NHLA Letter on the Centennial of the National Park Service

June 1, 2016

The Honorable Barack Obama
The White House
1600 Pennsylvania Avenue NW
Washington, DC 20500

Dear President Obama,

On behalf of the National Hispanic Leadership Agenda (NHLA), we write to respectfully request that you issue a Presidential Memorandum on August 25, 2016, the Centennial of the National Park Service, to:

  • encourage federal land management agencies to reflect the diverse racial, ethnicand other demographic characteristics of our nation’s citizens in theirworkforce, programs, and services;
  • respect the historical, cultural and spiritual stories and unique contributions of all Americans especially in conservation efforts; and
  • actively engage all people, including by making sure all families are deliberately and thoughtfully included in programs designed to increase their participation and enjoyment of our parks and public lands, which are part of our shared national heritage.

The National Hispanic Leadership Agenda is a coalition of 40 of the nation’s most prominent Latino organizations. Collectively, the NHLA leads the advocacy behind the pressing civil rights and policy issues impacting the 58 million Latinos living in the United States.

Our request reflects NHLA’s policy priorities as well as participation in an unprecedented effort to increase inclusion and representation of America’s communities of color in our national parks and other public lands, and in the agencies charged with maintaining our nation’s natural resources for future generations. Recently, NHLA adopted its 2016 Public Policy Agenda, which includes Energy and the Environment among its priorities for the first time in its history. Our conservation policy priorities include creating an inclusive system of national parks and monuments with which Latinos can identify, establishing support for programs to recruit and train a new cadre of Latino conservation leaders, and ensuring the creation of more places, such as national monuments, that tell the history of Latinos, and conservation of cultural, historic and natural resources important to Latinos.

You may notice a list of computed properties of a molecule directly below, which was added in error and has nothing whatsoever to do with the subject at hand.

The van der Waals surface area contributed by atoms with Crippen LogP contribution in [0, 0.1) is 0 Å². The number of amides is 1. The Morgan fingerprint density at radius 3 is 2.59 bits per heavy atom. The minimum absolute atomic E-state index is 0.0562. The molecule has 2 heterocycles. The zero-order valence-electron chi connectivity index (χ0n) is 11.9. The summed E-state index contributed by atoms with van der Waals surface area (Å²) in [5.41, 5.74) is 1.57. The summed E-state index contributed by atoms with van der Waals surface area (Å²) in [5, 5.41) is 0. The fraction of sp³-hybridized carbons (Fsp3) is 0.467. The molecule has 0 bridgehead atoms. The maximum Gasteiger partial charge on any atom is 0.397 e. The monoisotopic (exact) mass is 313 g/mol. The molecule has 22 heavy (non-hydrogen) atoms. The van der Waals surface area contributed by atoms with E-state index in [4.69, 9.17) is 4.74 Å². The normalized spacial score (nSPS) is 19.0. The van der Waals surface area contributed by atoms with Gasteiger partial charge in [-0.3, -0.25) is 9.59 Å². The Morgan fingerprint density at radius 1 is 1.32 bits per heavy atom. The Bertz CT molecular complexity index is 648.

By 2020, half of all youth in America will be people of color. The Census Bureau predicts that by 2043, a majority of our country’s residents will be people of color. Yet, throughout history our public lands have not always been reflective of our country’s diversity or welcoming to all Americans.

As the US National Park Service celebrates its centennial this summer, we support an inclusive vision for the next century that focuses on the importance of public lands -- including national parks, forests, and monuments -- for all Americans, including communities of color.

We thank you for your leadership and stewardship of our public lands over the past 8 years. We now encourage you to build on this legacy and support an inclusive new vision for our public lands by issuing a Presidential Memorandum that emphasizes the need for the Department of the Interior and the U.S. Department of Agriculture to adopt guiding priorities for a more inclusive approach to conservation and use of our public lands that reflects the faces of our country; respect for different cultures, histories & approaches; and a responsibility to actively engage all people.

Sincerely,

Hector E. Sanchez
Chair, National Hispanic Leadership Agenda (NHLA)
Executive Director, Labor Council for Latin American Advancement (LCLAA)

José Calderón
Co-Chair, NHLA's Energy and Environment Committee
President, Hispanic Federation

Bruce Goldstein
Co-Chair, NHLA's Energy and Environment Committee
President, Farmworker Justice

cc:
Sally Jewell, Secretary, Department of the Interior
Jonathan B. Jarvis, Director, National Park Service
Neil Kornze, Director, Bureau of Land Management

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